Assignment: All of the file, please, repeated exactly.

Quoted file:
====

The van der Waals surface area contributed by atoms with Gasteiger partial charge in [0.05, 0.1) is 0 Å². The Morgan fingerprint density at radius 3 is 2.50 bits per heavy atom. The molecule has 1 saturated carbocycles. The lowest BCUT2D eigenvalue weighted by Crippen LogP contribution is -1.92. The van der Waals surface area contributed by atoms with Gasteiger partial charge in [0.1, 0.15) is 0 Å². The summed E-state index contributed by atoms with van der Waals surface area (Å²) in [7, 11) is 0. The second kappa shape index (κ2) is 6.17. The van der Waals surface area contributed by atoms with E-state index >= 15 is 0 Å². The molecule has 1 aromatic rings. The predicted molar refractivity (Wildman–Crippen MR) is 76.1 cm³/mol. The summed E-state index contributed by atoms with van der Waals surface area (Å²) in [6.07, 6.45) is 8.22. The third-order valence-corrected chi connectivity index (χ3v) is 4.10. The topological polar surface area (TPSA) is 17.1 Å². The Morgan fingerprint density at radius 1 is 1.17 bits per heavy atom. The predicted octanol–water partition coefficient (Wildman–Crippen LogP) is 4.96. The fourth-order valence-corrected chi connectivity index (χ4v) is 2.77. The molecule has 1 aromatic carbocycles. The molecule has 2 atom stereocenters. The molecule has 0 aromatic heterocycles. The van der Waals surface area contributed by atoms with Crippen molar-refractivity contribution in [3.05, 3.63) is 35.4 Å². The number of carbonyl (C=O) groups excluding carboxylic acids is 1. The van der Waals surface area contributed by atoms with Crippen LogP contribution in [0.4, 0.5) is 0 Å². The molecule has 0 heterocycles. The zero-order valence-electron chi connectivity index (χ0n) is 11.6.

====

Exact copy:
The van der Waals surface area contributed by atoms with Gasteiger partial charge in [0.05, 0.1) is 0 Å². The Morgan fingerprint density at radius 3 is 2.50 bits per heavy atom. The molecule has 1 saturated carbocycles. The lowest BCUT2D eigenvalue weighted by Crippen LogP contribution is -1.92. The van der Waals surface area contributed by atoms with Gasteiger partial charge in [0.1, 0.15) is 0 Å². The summed E-state index contributed by atoms with van der Waals surface area (Å²) in [7, 11) is 0. The second kappa shape index (κ2) is 6.17. The van der Waals surface area contributed by atoms with E-state index >= 15 is 0 Å². The molecule has 1 aromatic rings. The predicted molar refractivity (Wildman–Crippen MR) is 76.1 cm³/mol. The summed E-state index contributed by atoms with van der Waals surface area (Å²) in [6.07, 6.45) is 8.22. The third-order valence-corrected chi connectivity index (χ3v) is 4.10. The topological polar surface area (TPSA) is 17.1 Å². The Morgan fingerprint density at radius 1 is 1.17 bits per heavy atom. The predicted octanol–water partition coefficient (Wildman–Crippen LogP) is 4.96. The fourth-order valence-corrected chi connectivity index (χ4v) is 2.77. The molecule has 1 aromatic carbocycles. The molecule has 2 atom stereocenters. The molecule has 0 aromatic heterocycles. The van der Waals surface area contributed by atoms with Crippen molar-refractivity contribution in [3.05, 3.63) is 35.4 Å². The number of carbonyl (C=O) groups excluding carboxylic acids is 1. The van der Waals surface area contributed by atoms with Crippen LogP contribution in [0.4, 0.5) is 0 Å². The molecule has 0 heterocycles. The zero-order valence-electron chi connectivity index (χ0n) is 11.6.